by Rod D. Martin
October 22, 2011

The left and the libertarian portion of the right (a moniker they would strongly contest) agree on several things, but among the most significant is this: that America has become an empire.

Not all who espouse this position, of course, think that it is a bad thing. The brilliant Niall Ferguson actively argues for it, and says that much of what is wrong with the world can be traced to America’s immaturity and unwillingness to accept and become comfortable with this, the role it has rightly inherited. (He also makes a pretty strong, albeit somewhat non-traditional, case for why America is and ought properly be understood as an empire.)

But the truth is quite the contrary. And today shows that truth better than most, in this headline from Britain’s Guardian newspaper, “Iraq rejects US request to maintain bases after troop withdrawal”.

Conquered Iraq…rejects? A US request? Why would an Imperial power have to request anything of its “subject” state, its “colony”? And wasn’t that what the Iraq War was all about: colonizing ancient Babylon, the heart of the Fertile Crescent and Cradle of Civilization, for American ambition and glory, for American oil and American business and American power projection for a new American era of American dominance of the entire Middle East?

Oops, guess not.

Now some might inject at this point that the difference is the 2008 election, specifically, that George W. Bush or John McCain would have stayed in Iraq until the Second Coming, whereas Barack Obama “the Good” has acted differently. But this ignores reality. It was the Bush Administration that made democratic elections its first priority after Saddam’s fall. It was George W. Bush who held three such elections in Iraq in the first 18 months of U.S. occupation; and it was George W. Bush who then duly negotiated with that barely-functioning government as an equal on matters no conquerer has ever negotiated. America was infinitely more heavy-handed in Germany, and ruled Japan as an Imperial Provence under the dictatorial authority of His Majesty Douglas MacArthur…until it negotiated a peace treaty and left in 1952. And indeed, it was George W. Bush who set the terms of this Iraqi withdrawal, by dictating that it would be the Iraqis, not the Americans, who decided the terms of any long-term basing — or lack thereof — after his time.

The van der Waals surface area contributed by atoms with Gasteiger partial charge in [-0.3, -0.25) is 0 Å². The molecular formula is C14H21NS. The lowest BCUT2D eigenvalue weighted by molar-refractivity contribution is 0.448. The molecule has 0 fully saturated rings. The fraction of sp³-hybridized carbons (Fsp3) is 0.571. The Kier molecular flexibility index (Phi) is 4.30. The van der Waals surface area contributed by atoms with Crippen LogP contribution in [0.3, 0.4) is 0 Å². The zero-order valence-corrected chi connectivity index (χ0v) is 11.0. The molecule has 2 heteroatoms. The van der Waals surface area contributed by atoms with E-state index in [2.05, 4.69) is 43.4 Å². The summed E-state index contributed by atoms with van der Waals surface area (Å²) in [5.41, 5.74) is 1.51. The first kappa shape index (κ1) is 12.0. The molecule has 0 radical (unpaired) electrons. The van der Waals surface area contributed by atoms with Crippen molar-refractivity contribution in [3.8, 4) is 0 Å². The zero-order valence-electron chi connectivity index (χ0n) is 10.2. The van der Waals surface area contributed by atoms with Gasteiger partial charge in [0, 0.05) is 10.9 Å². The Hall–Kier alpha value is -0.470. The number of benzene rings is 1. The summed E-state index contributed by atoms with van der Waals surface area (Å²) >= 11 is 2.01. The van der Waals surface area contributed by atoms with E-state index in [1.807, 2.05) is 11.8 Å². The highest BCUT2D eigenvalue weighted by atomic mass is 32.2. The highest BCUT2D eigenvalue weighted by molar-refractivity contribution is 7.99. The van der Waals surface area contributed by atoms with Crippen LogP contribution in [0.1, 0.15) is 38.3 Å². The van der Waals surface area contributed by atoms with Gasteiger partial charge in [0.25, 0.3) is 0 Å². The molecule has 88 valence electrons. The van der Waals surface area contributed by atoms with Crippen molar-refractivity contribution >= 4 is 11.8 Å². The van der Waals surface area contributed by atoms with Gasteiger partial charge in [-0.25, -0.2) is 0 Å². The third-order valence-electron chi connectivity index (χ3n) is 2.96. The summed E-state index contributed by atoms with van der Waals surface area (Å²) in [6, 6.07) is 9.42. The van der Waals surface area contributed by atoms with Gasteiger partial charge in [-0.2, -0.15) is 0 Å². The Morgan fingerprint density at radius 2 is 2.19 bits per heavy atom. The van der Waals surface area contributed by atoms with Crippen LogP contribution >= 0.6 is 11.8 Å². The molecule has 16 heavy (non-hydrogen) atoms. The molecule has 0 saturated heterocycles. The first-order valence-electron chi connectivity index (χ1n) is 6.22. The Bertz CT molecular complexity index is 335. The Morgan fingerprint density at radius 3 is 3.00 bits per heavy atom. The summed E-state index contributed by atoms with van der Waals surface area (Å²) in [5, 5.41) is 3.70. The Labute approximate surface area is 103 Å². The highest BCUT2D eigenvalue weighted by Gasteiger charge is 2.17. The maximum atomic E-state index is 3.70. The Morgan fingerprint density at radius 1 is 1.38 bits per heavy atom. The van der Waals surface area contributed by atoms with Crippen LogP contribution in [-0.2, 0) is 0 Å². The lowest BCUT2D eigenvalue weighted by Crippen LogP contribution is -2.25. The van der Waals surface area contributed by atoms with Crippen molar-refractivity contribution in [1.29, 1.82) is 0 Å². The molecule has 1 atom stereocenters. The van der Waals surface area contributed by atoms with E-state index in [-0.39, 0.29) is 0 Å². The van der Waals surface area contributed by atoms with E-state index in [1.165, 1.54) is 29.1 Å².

And note that we’re just talking about military bases here. Where is all that oil we were supposedly taking from Iraq?  Certainly not in American hands.

America is not an empire. It is a hegemon, and it should be. A hegemon, like ancient Athens, is a first-among-equals, a very powerful nation that nevertheless deals with its neighbors and allies as much as equals as circumstances will permit, respecting their sovereignty, their internal processes, the rights of their people. It functions together for the greater good of the whole, not simply of the center as does an empire.

One might think it better if the hegemonic power were weaker, if all the involved powers truly were more equal, but this is an exercise in creative fiction. Powers are what they are, and America is a hyperpower: one must take reality as it comes. So to be America’s ally is to enter its hegemony, which has been of almost infinite good for almost all who have done it (a few notable exceptions, such as the Republic of China, South Vietnam and Cambodia leaping to mind, with the equal memory that what America committed to them was betrayed by one and precisely one American political party). But as France can attest (but won’t), it does not involve becoming a province of empire.

Given America’s strength, hegemony and empire are its only true options in foreign affairs. The British Ferguson, brilliant as he is, tries to shoehorn America into the British model; Pat Buchanan, rightly concerned that empire abroad would first mean tyranny at home, tries to warn of that imperial danger as well, as do assorted leftists and libertarians with various agendas. All overstate the case.  America sometimes overreaches, but its core belief that one people should not rule over another for any great length of time, and that diffusion of power at home is the greatest bulwark of freedom and of all other American values, remains whole. Today’s headline demonstrates that as well as anything we’ve seen in a long time.

Now, as to the massive diplomatic failure of our current abysmally incompetent, anti-American administration that the rejection of our bases represents…well, that’s quite another story indeed.